My mother’s death
The nurse said:
There are things a person
Even when he sits watching waves flicker
And dark snow of seagulls.
I never thought I’d reach
My forty-third year.
I was certain that a person who sings
And a person who prolongs
Sits mute in face of noonday.
In the meantime
I saw seagull flakes falling on a white river
And I had sons born who talk in their sleep.
It was barely possible to see
Her yellow body behind the oxygen mask.
I sat beside her and heard her taking off:
Skin and bones,
And a voice beyond the barrier –
And she is already a heavenly body
In the yellow of a last leaf
And the white of a government sheet.
So I said to myself
(Because I was already breathing through my eyes):
So now she is taking off.
When I went outside I found out
I had to travel far.
And today, 23 years later,
An ocean, a strait and a sea away,
Facing a beautiful semaphore of waves
And flakes of black gulls,
It became very clear to me that the nurse was right;
There are things a person doesn’t forget.
Jaffa, June 1969
From Davar Acher: Shirim 1951-1969 (“Selected Poems 1951-1969, Am Oved, 1970). Translated from Hebrew by Vivian Eden.
There are times in the lives of men and nations that are game-changers. Pundits say the world is living though one right now. Here, one man looks back at a tipping point in his own life, the moment of his mother’s death, when he became fully adult and solely responsible for his choices and actions.
“The nurse said / Leave.” Literally: Leave your mother’s deathbed. However, this instruction also resonates with the Almighty’s order in Genesis 12:1 after the death of Abram’s father: “Leave your country and your father’s house.” And indeed, in 1946, shortly after the scene in the poem took place, T. Carmi did leave his birthplace, New York, where he grew up in a Hebrew-speaking rabbinical family – whom he disappointed by not following in his father’s Orthodox and clerical footsteps -- to work with Jewish war orphans in France; in 1947 he came to Jerusalem. “There are things a person never forgets,” the nurse adds, and then, seamlessly, the speaker becomes the contemplative narrator, transitioning into the poem’s “present,” with the gulls and the waves.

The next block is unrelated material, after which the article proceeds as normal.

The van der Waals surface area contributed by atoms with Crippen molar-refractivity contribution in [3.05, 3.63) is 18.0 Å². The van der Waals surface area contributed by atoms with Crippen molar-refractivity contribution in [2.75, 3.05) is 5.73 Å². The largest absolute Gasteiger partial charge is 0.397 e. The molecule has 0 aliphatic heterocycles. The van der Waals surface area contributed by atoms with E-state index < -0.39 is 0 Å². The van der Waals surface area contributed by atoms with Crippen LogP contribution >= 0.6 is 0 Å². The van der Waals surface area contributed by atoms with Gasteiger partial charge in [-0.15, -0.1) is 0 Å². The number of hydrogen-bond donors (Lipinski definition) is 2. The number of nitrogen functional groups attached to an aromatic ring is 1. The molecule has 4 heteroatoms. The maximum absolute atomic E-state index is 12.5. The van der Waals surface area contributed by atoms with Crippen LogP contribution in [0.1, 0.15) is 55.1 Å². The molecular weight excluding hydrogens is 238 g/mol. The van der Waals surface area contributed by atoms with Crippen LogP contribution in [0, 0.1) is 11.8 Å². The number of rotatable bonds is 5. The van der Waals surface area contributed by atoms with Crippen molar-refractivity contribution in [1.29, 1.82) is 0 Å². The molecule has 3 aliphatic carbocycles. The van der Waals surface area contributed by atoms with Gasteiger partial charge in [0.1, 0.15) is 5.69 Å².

The narrator reflects on his younger self, debunking the romantic but mistaken notion that creativity is the sole province of the young and people who live long do not have anything to say. Now, in his middle age, at "noonday," everything is blindingly clear to him, including his own mistake.
Remembering a parent’s death is often remembering oneself, as it is here. In stanza 3, we finally see the mother, a look that is not explicitly emotional but rather largely visual, colored white and yellow. The emotion packs a punch in “breathing through my eyes.”
In the final stanza, he has traveled far, geographically, as a man and as a poet. He wraps it up as an artist who with the greatest of ease transforms shrill black gulls into silent white snowflakes. The layered human wisdom of the nurse’s professional remark is affirmed, taking us back to the beginning of the poem.
T. Carmi (December 31, 1925 – November 20, 1994) is the pen-name of Carmi Charny (the “T.” comes from how the surname is pronounced – Tcharny). He is undoubtedly the most significant American-born poet in contemporary Hebrew literature. Selections from his 16 volumes of poetry were published posthumously in “Selected Poems 1951-1994,” and he is also remembered for his translations of plays from English and French as well as for his monumental 1981 anthology “The Penguin Book of Hebrew Verse.”
*Try this at home: Nature is indifferent to human lives but we often read messages into it, as in the “beautiful semaphore” here. Write down a message nature seems to have sent to you.
*Bonus: Joni Mitchell sings “A Song to a Seagull”
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